Spring Break

Now that we’re 6 episodes in, I wanted to give you an update on the new series and my plans for 2019.  I’m planning to break “The Ancient World – Thea” into 6-episode “seasons” with breaks in between.  Which is another way of saying that I’m going back on break for a while. You can expect the second season sometime this Summer and a third season before the end of the year.  I don’t really have a feeling yet for how long this series’ll run – it might wrap in the third season or might take a fourth.  I’m notoriously bad at predicting that kind of thing.

During the break I’m planning to dig into a few side-projects. So, for example, if anyone out there has experience in ancient-history-themed childrens’ books hit me up on social media.  Otherwise if you’d like to help out the show here’s my humble ask: Find one friend who’s into history and tell them about The Ancient World.  Maybe even point them toward the first 6 episodes of “Thea” as a low-commitment introduction. If each of you could turn just one friend on to the show that would get us up over 50,000 subscribers. If each of you got two friends listening we’d have nearly 100,000.

Those are amazing numbers – but with your help it’s also completely doable. With the recent changes in the podcasting world it’s also a great way to show your support for freeform, independent podcasting.  And, last but not least, it’s a wonderful way to keep me inspired and keep the stories flowing.

So, that’s it for now – and thanks in advance for helping me out. I hope you’re enjoying “The Ancient World – Thea” and thanks again for listening!


8 thoughts on “Spring Break

  1. Hey Scott, Scott here as well up in Portland Oregon, great series! Idea that might help out, think I remember you were an instructor? Even if not maybe reaching out to student populations history departments, instructors, and clubs (nationwide not just your location, internet email is great thing!) asking them to just listen to a couple of episodes and ask them to give you feedback. If they like it they will stay! This will get more subscribers and have a chain affect that could in turn bring in more.

  2. Hey Scott,
    Enjoy the Spring Break! This is John from back in the days of being your neighbor. Wanted to offer a quick feedback, if I may. I really love the current series, but the period, as you know is super complex with tons of redundant naming. Maybe a quick "last week on the Ancient World…" recap at the beginning of each new episode I know would really help me reorient. Anyway, just a thought for what it's worth. Keep it up!

  3. Hey John! Hope things are well. Sorry for the delay, I was on vacation for a week & didn't take my laptop. Glad you’re enjoying the new series, and thanks for the feedback, you are likely totally right. Let me think about a good solution. Take care!

  4. Hi Scott,
    I've a complete non-sequitur for you to think about, I don't think it has any real answers, but as a traveler and history tourist you might want want to think or comment.
    French President Macron spoke last year about repatriating African artifacts from France. I'm currently in Mozambique on holiday, visiting the family here. My son-in-law was speaking at a conference in the French Consulate discussing Macron's comments this week, (I didn't go, as it was in Portuguese and my pitiful Spanish wouldn't cut it), but we discussed it beforehand.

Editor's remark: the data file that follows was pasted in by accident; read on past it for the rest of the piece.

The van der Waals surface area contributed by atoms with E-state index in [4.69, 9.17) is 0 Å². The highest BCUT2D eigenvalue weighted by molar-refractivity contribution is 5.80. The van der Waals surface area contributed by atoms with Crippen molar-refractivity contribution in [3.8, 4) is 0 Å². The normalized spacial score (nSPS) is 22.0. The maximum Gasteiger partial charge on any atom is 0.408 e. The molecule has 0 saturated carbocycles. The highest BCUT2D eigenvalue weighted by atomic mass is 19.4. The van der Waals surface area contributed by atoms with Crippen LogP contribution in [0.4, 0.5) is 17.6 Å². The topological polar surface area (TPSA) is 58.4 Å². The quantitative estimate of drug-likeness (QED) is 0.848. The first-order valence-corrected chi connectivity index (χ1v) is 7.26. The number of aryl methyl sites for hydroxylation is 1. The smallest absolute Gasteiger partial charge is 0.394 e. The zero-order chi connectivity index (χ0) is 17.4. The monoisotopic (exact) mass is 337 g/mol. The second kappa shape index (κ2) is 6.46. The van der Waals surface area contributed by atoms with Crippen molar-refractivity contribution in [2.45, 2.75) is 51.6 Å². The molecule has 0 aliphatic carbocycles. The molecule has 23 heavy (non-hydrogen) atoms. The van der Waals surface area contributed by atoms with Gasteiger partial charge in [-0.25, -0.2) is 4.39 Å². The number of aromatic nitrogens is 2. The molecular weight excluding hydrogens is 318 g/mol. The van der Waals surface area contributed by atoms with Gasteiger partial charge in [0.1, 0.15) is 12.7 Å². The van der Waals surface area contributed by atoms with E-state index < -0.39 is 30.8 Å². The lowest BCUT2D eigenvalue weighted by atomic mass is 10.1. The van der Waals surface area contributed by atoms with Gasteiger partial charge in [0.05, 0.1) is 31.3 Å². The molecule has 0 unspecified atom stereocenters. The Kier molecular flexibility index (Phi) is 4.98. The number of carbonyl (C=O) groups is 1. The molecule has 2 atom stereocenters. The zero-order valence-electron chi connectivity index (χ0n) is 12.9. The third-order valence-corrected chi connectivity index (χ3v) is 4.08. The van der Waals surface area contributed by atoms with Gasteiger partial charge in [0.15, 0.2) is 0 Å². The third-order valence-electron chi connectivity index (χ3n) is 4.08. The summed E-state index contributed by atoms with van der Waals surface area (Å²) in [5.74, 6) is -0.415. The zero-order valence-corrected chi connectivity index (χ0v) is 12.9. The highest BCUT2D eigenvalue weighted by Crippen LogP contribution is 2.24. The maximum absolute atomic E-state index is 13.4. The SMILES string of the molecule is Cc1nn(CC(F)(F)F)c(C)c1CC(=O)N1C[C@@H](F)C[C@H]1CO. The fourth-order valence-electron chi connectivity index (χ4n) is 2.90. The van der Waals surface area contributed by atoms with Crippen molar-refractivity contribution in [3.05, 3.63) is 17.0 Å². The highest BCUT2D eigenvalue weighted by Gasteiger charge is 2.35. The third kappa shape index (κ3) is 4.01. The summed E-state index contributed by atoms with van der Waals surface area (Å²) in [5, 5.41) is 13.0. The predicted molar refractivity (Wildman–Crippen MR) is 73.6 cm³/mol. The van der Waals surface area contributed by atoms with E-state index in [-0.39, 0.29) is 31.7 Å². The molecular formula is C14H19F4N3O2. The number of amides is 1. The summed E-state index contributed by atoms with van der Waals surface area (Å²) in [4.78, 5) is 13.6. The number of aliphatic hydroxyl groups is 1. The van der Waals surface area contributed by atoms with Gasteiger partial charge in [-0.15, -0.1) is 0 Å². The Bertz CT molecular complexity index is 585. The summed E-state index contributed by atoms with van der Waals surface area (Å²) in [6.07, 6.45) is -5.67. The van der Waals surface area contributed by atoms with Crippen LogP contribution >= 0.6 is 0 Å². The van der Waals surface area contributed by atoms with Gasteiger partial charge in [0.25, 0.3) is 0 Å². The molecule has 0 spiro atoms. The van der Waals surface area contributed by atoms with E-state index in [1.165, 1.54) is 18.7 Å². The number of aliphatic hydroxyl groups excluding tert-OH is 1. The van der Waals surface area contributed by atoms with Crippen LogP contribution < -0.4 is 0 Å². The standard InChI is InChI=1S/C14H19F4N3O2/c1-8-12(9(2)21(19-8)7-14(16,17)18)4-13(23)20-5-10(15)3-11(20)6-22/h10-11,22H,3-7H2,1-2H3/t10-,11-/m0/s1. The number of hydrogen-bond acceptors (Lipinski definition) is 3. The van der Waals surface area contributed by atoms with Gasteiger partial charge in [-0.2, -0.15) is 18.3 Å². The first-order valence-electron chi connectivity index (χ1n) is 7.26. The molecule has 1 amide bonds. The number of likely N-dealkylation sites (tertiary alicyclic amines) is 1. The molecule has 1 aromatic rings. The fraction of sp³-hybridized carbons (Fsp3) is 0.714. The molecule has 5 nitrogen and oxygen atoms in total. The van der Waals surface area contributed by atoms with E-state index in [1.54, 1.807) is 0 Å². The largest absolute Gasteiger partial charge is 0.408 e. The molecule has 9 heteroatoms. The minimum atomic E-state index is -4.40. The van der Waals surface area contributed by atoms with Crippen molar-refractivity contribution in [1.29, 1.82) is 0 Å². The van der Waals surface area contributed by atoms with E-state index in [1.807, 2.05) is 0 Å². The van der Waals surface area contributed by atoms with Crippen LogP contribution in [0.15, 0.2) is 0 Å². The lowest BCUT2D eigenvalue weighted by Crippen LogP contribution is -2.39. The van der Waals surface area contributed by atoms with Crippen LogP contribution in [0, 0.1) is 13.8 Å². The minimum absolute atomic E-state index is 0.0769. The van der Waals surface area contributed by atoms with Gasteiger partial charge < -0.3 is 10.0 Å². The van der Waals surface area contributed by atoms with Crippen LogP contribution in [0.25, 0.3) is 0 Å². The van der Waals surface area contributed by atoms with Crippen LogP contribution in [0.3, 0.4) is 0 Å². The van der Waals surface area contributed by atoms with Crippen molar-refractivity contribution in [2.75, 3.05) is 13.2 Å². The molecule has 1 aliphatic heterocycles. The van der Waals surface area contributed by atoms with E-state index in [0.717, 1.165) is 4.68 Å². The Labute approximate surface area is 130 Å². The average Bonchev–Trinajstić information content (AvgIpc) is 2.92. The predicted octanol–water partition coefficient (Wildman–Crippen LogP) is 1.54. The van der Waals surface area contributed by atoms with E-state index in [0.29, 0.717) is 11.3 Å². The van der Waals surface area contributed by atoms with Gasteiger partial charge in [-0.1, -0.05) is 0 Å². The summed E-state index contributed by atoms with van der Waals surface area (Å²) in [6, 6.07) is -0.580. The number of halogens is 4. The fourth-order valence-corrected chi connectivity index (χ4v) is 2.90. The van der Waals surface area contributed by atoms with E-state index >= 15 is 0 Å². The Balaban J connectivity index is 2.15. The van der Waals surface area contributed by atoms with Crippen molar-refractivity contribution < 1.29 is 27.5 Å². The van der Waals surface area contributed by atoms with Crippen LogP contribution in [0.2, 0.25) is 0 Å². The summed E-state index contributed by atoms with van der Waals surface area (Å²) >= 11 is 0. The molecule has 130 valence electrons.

Mozambique is a poor country, with a lot of challenges, a long ceasefire in the civil war and only just getting inward investment, mainly from China, to develop deposits of raw materials. But definitely on the up and up over the 4 or 5 years I've been coming. The museums here are small, underfunded and lacking a lot, but I like museums and galleries in every country, so would always say, please visit. Maputo also has an (ugly) building by Eiffel, some excellent Pancho Guedes architecture, a great fish market, some decent beer (and my granddaughter – so I'm biased)

    The questions are:
    Should Mozambique (and / or other developing countries) invest in displaying repatriated items?
    France can afford to relinquish some African items, as they have tons of renaissance, Roman, Greek, Egyptian booty, Portugal less so, will / can they give it up?
    How should a country, such as Mozambique, with a lot of challenges, including a couple of very serious climate events this year, prioritise arts?

    The son-in-law works in the University art gallery and is passionate about art, he is adamant that putting arts to the bottom of the list, until all of the infrastructure / health / climate / education issues are solved, is not the right solution – every country needs arts – not just business and science!

    But what is the balance? This isn't specifically a Mozambique or even African question, it covers all of the colonised continents. I'm not sure there are any right answers, but certainly worth thinking about….

  5. Hello, and thanks for writing! You are correct that I am really no expert in this regard, other than I typically think items should be repatriated to their countries of origin provided those countries can adequately preserve and protect them. But as far as prioritizing their display (versus other national needs) I have no expertise, only personal feelings (as do both you and your son-in-law). Take care, be well, and I hope you enjoy the podcast! – Scott

  6. I know, and I'm sorry! 😉 I'm trying out different ways to keep a regular production schedule (and also keep a full-time job). But you will have something over the next couple of weeks! Take care 😉

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